My son loves bugs, he always has. Ant hills, spider webs, beetle burrows… He finds them all fascinating. However the rest of the family is not a fan, so I keep a pretty strict regimen of preventative measures to keep wasps and flies and termites and all kinds of creepy critters outside the boundaries of our house.
Here are some measures that keep wasps and flies out of our home:
- Wash fruit with vinegar water and keep it in the fridge. Fruit comes from all over the globe, and tends to have insect eggs and spores on it. I won’t bother you with the gory details, but you should really wash your fruit in water with a cup of vinegar. If you need to ripen some fruit, keep it in the shade on the back porch, not inside.
- Check and repair the loose and full open hidden openings to your house. Your dryer vent and fireplace damper are examples of loose openings. They close, but not tightly. You may wonder how to keep wasps from building nests in the chimney. Don’t rely on your fireplace damper to close your chimney tight enough to keep bugs or bats out. Install a wool Flueblocker or Chimney Balloon to seal it off super tightly. Clean the lint off flapper on the outside and make sure the hinge is working, so the flapper closes tightly when the dryer is off.Often a home builder will cut a hole in the wall of the home for a pipe or wires to come through, but they leave extra space around the hole. Use foam and caulk to close all of those penetrations in the homes envelope to keep wasps and flies out of your home as well as crawling bugs.
- Check the weatherstripping around your doors and put your porch lights on motion sensors. Weatherstripping keeps out the bugs, but it takes a beating over time as the door is used. It is very easy to replace weatherstripping with self-adhesive strips.Porch lights draw in flying and crawling bugs at night, and when you go through your door the mosquitoes and other bugs like a to hitch a ride into the house. Putting your lights on motion sensors limits the time your light it on, and keeps wasps and flies out of your home.
Sprayer to keep wasps and flies out of your home
- Keep shrubs from touching the side of your house and spray a boundary around your home. Keep your shrubs and other vegetation trimmed so it does not come in contact with your outer walls of your home. This will limit crawling bugs from getting in the walls. At the base of the walls spray a boundary spray. I use Taurus SC mixed into a garden sprayer, but you can use ready to spray kits like Ortho Home defense.Spray a 4″ to 6″ boundary on the base of the exterior wall all the way around the house and around each bottom level window. Give special attention to downspouts and any pipe or wire penetrations in the home envelope. Just be sure to follow the directions on the pesticide label.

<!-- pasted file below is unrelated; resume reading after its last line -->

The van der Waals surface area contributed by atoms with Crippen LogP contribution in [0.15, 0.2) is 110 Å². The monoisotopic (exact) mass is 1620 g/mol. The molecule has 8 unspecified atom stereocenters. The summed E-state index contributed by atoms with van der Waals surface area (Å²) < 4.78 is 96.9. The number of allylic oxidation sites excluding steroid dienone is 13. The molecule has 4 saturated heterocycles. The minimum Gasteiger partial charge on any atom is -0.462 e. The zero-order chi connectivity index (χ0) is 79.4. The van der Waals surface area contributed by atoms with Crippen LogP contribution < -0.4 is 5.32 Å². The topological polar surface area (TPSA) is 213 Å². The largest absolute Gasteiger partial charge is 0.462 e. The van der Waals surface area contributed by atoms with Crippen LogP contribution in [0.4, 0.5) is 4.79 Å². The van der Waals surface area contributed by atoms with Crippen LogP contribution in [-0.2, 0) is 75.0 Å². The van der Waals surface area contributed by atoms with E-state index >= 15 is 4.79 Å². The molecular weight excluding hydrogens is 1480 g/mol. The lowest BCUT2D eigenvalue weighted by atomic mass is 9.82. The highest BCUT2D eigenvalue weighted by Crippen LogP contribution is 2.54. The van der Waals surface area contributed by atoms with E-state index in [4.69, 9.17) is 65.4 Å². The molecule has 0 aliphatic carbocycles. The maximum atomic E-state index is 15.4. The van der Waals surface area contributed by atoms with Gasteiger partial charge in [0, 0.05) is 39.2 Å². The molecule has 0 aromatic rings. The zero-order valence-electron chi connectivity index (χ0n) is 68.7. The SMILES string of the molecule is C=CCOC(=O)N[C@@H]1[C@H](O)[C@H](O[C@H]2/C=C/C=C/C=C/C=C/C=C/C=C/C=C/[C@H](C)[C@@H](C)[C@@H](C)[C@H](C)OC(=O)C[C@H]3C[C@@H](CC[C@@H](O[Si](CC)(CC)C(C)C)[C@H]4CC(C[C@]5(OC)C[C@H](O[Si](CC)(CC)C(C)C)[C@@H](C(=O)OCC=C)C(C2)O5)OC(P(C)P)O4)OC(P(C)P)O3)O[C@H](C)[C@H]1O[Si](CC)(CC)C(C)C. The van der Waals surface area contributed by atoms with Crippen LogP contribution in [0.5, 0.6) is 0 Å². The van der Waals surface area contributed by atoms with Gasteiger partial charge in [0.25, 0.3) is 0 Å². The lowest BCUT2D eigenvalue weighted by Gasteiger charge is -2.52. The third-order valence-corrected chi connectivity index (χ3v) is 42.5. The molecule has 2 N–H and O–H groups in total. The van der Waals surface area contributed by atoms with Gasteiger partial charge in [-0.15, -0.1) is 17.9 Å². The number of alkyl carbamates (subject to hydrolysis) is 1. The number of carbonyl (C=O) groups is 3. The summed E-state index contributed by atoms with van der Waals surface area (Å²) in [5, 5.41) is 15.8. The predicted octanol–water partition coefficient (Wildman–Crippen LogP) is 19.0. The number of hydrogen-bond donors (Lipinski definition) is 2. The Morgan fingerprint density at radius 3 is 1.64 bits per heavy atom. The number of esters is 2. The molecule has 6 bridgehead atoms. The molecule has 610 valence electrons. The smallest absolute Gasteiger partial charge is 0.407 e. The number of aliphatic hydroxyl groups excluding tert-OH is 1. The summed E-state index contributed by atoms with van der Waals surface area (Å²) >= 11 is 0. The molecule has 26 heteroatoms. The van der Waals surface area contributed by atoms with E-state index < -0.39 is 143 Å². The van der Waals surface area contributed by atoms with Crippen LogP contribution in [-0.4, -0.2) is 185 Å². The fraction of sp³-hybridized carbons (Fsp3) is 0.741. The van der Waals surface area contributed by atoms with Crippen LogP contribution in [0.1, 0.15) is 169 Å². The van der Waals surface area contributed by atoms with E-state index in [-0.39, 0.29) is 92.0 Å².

- Trees are routes of bug entry too. Each year while I am on my roof cleaning the solar panels and scooping out the gutters, I use my bug boundary spray up there too. I spray the our edge of the roof deck by the gutters, and around any vents that come through the roof. I also spray the crown of my fireplace chimney and around the cap. This helps to keep wasps and flies out of your home, since they love to follow cooking smells down the chimney.
- Lets talk termites. If you live in an area with termites (like I do in SC) then you need to take them seriously. They can get inside of any house, and you wont even see their entry point since they are subterranean. Every 7 years I do a termite trench with Dominion 2L all the way around my home. Termite trenching is when you dig a 6″ trench line at the base of your outside wall you saturate the dirt with termiticide and put it back in the trench.
Termite trenching effectively creates a bug-killing moat around you home. If you are not so keen on that much shoveling, you can hire a company to do this for you. They often offer an insurance for their work called a termite bond. If you decide to DIY it, as always be sure to follow the directions on the label.
It is hard to keep wasps and flies out of your home, as well as ants, termites, cockroaches, spiders, etc… but it is worth the effort.
Maintaining a home is tough work, especially if you are a DIY kind of person. You can always hire a company to do this work for you, but it is worth the knowledge of knowing how to DIY it if you need to keep wasps and flies out of your home.
Q: Jason, We have a coal-burning fireplace that we will never use. The chimney has a smoke shelf and (as far as I can tell) no damper. The chimney measures 14 X 16 just above the smoke shelf. I guess that means we will need to order a custom Chimney Balloon. How much would that cost and how do we go about doing it? – ST
A: ST, Just to be on the safe side I would go with a 15”X18” custom Chimney Balloon.